A re-enactment of Ricki Lee Jones was the top act in last weekend's Marlborough Stars in Your Eyes but proceeds from the 2011 event make it "a win-win for everyone".
Spring Creek and District Lions Club president David Lloyd says the event is built on partnership.
Stars was launched four years ago. It grew out of an idea David put forward so the club could swap its traditional activities, like chopping firewood and growing pumpkins to sell, for a more sedentary form of community fundraising.
As members grew older, or other commitments encroached on younger members' leisure hours, the long hours of manual labour were becoming less viable.
And definitely less fun than what has evolved.
David's original suggestion to hold a lip-syncing contest was expanded by Marlborough Dance Centre co-director Robyn Simmons, who said a talent quest format would have more appeal.
She offered to co-ordinate it and it all took off from there.
The Marlborough District Council allowed the inaugural event to be held free of charge in the Marlborough Convention Centre, and professional cooks volunteered their time to help Lions' members prepare a dinner for everyone who attended the show. It was a sell-out success.
"In the second, third and fourth years we formed a good relationship with the Marlborough Convention Centre," David says.
Thanks to its general manager, Brett Inkster, the centre is now the chief sponsor for Stars in Your Eyes.
Heartland Hotel cook Chris Fortune prepares all the dinners, and widespread support from other Marlborough businesses makes the show a huge success.
Marlborough Light and Sound deserve a special mention, Dave says, as does White Haven Wines, which sponsored all of this year's wines.
Then, he says, there is the milkman who provided all the bottles of cream and milk, a butcher who rolled the meats: "It's a collaboration of different people so [Spring Creek Lions] could pour money back into Marlborough."
Following sell-out shows in the first two years, Stars in Your Eyes was turned into a two-night event.
On Thursday last week, contestants could present their "star" in front of an audience but away from the critical gaze of a judging panel.
At the Friday finale, guest judge and Auckland entertainer Jackie Clarke was joined by Marlborough Civic Theatre chief executive Paul Towson and Marlborough Express editor Steve Mason at the adjudicators' desk.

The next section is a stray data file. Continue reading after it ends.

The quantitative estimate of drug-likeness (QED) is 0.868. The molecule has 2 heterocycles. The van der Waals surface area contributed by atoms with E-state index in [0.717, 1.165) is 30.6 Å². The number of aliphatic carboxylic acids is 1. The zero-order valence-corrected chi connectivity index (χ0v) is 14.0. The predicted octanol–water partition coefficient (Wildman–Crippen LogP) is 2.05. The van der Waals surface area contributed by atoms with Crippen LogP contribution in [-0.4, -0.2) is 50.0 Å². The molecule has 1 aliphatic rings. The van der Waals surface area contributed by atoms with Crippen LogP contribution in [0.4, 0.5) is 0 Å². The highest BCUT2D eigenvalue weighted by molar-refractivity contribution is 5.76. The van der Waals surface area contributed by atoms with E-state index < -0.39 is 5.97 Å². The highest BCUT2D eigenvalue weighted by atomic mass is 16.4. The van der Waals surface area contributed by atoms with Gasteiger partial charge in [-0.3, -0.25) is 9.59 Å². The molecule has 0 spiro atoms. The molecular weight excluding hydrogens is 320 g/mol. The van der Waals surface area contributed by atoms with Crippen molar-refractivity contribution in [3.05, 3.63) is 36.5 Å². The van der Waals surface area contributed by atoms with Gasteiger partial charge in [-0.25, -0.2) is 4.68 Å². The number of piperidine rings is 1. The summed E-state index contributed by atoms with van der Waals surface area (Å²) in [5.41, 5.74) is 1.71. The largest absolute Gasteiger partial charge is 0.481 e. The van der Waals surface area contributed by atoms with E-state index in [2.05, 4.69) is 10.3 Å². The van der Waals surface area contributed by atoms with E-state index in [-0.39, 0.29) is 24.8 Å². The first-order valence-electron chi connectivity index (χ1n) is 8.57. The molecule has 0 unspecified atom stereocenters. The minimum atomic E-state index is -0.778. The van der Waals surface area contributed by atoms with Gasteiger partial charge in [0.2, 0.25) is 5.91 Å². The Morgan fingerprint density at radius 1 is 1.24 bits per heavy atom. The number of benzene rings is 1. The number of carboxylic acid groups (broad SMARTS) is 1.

Their opinions counted for 60 per cent of participants' scores; the remaining 40 per cent was earned from audience votes.
The whole night is one of partnership, Dave says.
"We've done it for four years and every year has been different – and seems to be better.
"This year was fantastic."
He says Robyn Simmons has co-ordinated it from the start and some of her Marlborough Dance Centre students volunteered their time to work front-of-house or do choreographed dance routines to complement the contestants' presentations.
"Without her we [Spring Creek Lions] couldn't run the show."
He thanks the hospitality students from Marlborough Girls' and the Marlborough Community colleges who helped Chris Fortune prepare meals in the kitchen for the 350 guests or waited at tables.
Each Stars in Your Eyes contestant nominated a youth-based charity to receive any prize money won. This year, Clara van Wel took the top award for her re-enactment of Ricki Lee Jones, and her charity, John's Kitchen, will receive $1000. Luka Velebit (Robin Williams) as runner-up earned the Marlborough Boys' College first XV rugby team $750 for new uniforms and Ange Liddicoat (Sandi Thom), second runner-up, raised $500 for Project K.
Project K is one of the community youth groups Spring Creek Lions channels its Stars in Your Eyes proceeds towards, David says. Other groups it supports include Swim Start, a youth mentoring programme and a reading-assistance programme.
Takings for this year are still being calculated but it is expected they will exceed last year's, when more than $20,000 was raised.
The Marlborough Express